Almost four years ago, I retired from medicine at age 37. It feels like I should be saying this in front of a group to whom I’ve pledged anonymity. “Hi, my name is Angie. I’m a recovering physician.”
I’ve told this story countless times to people whose responses range from confusion to concern, pity to envy. Is a public admission is even necessary, or is it simply self-satisfying hubris? The other day a friend sent me an essay written by a woman who had retired from medicine at 37. I haven’t been able to read it–I think it’s something about wanting to get my own story out there before I become an accidental copycat. So here goes!
The facts of the case are as follows: I went to medical school straight out of college, where I met my future husband. We moved to Arizona where I completed a residency in pediatrics and practiced for two years before we returned back to Wisconsin. I joined the faculty at the Medical College of Wisconsin and practiced as a pediatric hospitalist, taking care of kids ill enough to require hospitalization. I flatter myself that I was pretty good at the job, and I especially enjoyed the teaching duties that came along with it. I was doing well and garnered some awards and leadership positions. During this time we had two children, and we cobbled together a two-physician life with the help of nannies, family, and luck. I grew increasingly disenchanted with my work, and I assigned most of the blame to the world of academics. So I left MCW and joined a local general pediatric clinic–the BEST clinic imaginable. Wonderful coworkers and patients, just really everything. And I remained gnawingly unhappy. And I retired.
I realize how lucky I was to indulge in contemplating my dissatisfied feelings, let alone act on them. Were I not married to someone bringing home a nice salary on his own, there’s no way I could have retired. I would have been trapped by my student loans. I was lucky to be able to see leaving medicine as a viable option. But as soon as it reached the level of viability, my decision was simple. The hard part was getting to the point of not worrying about who I’d disappoint, what others would think, or my loss of identity. After moving past those concerns, the idea of leaving was viable. The decision was easy and the path forward clear. And I have a lovely spouse who greeted my decision with “you only live once” and has never once made me feel guilty about it.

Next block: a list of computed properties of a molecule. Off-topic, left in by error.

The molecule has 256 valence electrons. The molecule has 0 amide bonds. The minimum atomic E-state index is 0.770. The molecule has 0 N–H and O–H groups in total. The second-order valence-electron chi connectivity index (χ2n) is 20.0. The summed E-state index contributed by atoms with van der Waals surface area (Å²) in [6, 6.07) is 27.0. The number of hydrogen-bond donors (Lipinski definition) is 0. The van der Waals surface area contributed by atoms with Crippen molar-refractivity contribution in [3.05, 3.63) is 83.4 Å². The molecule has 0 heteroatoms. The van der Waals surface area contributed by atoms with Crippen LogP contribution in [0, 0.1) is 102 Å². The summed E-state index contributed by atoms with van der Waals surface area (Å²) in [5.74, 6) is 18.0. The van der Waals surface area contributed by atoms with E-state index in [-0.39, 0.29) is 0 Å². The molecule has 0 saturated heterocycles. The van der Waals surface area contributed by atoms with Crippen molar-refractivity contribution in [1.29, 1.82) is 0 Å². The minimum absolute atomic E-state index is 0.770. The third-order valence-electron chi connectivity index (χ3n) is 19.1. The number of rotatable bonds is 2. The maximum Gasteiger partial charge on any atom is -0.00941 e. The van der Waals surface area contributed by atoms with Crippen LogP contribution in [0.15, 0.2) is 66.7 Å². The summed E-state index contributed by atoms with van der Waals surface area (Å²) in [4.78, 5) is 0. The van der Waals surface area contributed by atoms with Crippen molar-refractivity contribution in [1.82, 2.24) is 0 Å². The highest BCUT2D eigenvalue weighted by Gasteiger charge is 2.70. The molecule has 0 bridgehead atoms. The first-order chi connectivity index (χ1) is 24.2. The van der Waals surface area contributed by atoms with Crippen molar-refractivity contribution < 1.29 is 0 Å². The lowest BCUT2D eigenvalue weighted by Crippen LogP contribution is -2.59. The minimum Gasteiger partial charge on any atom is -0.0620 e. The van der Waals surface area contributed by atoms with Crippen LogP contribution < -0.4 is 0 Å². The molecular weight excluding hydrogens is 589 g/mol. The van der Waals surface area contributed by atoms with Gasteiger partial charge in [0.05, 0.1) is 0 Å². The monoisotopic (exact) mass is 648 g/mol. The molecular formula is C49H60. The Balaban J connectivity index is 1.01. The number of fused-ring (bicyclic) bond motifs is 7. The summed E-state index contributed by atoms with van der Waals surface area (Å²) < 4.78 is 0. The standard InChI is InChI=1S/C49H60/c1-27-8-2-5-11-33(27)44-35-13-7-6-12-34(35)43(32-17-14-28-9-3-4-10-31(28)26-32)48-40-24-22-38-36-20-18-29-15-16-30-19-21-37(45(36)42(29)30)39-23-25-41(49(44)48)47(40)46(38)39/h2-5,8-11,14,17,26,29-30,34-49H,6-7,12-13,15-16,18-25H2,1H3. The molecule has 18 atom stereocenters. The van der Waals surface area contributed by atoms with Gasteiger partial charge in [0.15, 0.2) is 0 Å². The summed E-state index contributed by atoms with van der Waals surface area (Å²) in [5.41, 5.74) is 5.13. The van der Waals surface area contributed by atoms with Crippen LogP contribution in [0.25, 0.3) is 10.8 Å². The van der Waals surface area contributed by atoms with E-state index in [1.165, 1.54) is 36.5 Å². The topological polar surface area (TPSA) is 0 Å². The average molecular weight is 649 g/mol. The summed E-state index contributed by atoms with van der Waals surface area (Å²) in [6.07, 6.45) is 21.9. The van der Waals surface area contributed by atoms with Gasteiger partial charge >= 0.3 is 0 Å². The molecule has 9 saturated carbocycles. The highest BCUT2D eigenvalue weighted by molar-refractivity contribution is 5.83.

Since quitting medicine, every few months I’m contacted by a colleague from my past. They are generally going through a turmoil in their medical life and want my practical opinion and advice. But I also serve as a living worst case scenario: I quit the thing entirely and emerged intact. It’s like they want to touch the nail holes and confirm that I am, in fact, still alive.
Awhile back yet another female medical colleague contacted me to hash through her moderate dissatisfaction with her medical career. I had NO IDEA that was the purpose of our lunch date. Usually the calls come from mothers my age (for interestingly, all of the advice-seekers have been women). However, this colleague is probably about 10 years my senior and childless. With two of the common denominators of the typical conversation missing, I didn’t see it coming. Plus, she’s really, really good.
Even the most stalwart have these moments. Medicine does that to a person. If she found use in my thoughts, then they are worth sharing.
Before I launch into my lessons, let me reiterate that the field of medicine remains a noble profession that is rewarding for many, my husband included. His role as a physician is vital to his sense of self, as it is for so many of the best. I simply wasn’t cut from that same cloth. Further, I do not mean to discourage ANYONE who is truly called to that life and profession–for medicine is both. I mean, instead, to allow space for anyone needing it to contemplate some of these Big Questions.
Here’s my thoughts about the process of entering medicine in general, at least in the U.S. system:
- Once a person has matriculated in medical school, there’s no looking back. The competition to get in is so fierce, the classes are so rigorous, the peers so singularly focused. There is no time–either literally or metaphorically–for a medical student to pause and query: “is this path I’m on leading to a life that I really want?” Which is too bad because…
- The amount of debt that most students take on to complete their medical training necessitates that they practice medicine for at least 20 years. The repayment schedule is such that a move into a similarly well-paying position in another field is virtually impossible.
- Most 22-year-olds have no idea what they really want in 15 years, the time when the reality of life as a physician (following the years of schooling and residency) truly sets in. It is challenging to try and introduce the topic of work life balance and delayed child bearing to this age group, especially when they are immersed in the culture of #1.
Here’s my lessons about myself in particular, with thanks to a particularly skilled therapist:
- I went to medical school because I was very good at school and had little confidence in anything else about myself. Believe it or not, I fell rather thoughtlessly into the decision.
- I ignored many warning signs of my poor fit and developed unhealthy coping mechanisms to deal with them. However…..
- I met my most important people through these life decisions and, therefore, wouldn’t change them for anything.
- Medicine is an especially difficult profession to emotionally manage if you are a people-pleaser by nature. And paradoxically we pleasers make especially good providers.
If people are at all interested, I plan to break down in an occasionally amusing fashion some of those numbered items above. It’s hard to admit things like this, but at least now I can go read that essay my friend shared with a clear conscience!